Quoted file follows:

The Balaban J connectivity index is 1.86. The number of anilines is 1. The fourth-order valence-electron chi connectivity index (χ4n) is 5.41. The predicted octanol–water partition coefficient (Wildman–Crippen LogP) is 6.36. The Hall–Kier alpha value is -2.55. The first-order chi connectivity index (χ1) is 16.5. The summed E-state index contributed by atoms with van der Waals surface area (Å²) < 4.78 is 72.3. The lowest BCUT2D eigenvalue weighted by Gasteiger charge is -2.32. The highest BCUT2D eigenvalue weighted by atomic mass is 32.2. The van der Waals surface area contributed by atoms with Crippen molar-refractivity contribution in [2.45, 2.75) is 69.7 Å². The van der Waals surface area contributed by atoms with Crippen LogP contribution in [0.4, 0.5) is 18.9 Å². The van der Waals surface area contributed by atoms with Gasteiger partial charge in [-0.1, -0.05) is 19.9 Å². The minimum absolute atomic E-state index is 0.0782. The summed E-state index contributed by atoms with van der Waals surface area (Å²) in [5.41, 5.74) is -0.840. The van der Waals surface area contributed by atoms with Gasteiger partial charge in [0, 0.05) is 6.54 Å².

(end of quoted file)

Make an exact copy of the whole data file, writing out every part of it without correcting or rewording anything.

The Balaban J connectivity index is 1.86. The number of anilines is 1. The fourth-order valence-electron chi connectivity index (χ4n) is 5.41. The predicted octanol–water partition coefficient (Wildman–Crippen LogP) is 6.36. The Hall–Kier alpha value is -2.55. The first-order chi connectivity index (χ1) is 16.5. The summed E-state index contributed by atoms with van der Waals surface area (Å²) < 4.78 is 72.3. The lowest BCUT2D eigenvalue weighted by Gasteiger charge is -2.32. The highest BCUT2D eigenvalue weighted by atomic mass is 32.2. The van der Waals surface area contributed by atoms with Crippen molar-refractivity contribution in [2.45, 2.75) is 69.7 Å². The van der Waals surface area contributed by atoms with Crippen LogP contribution in [0.4, 0.5) is 18.9 Å². The van der Waals surface area contributed by atoms with Gasteiger partial charge in [-0.1, -0.05) is 19.9 Å². The minimum absolute atomic E-state index is 0.0782. The summed E-state index contributed by atoms with van der Waals surface area (Å²) in [5.41, 5.74) is -0.840. The van der Waals surface area contributed by atoms with Gasteiger partial charge in [0, 0.05) is 6.54 Å².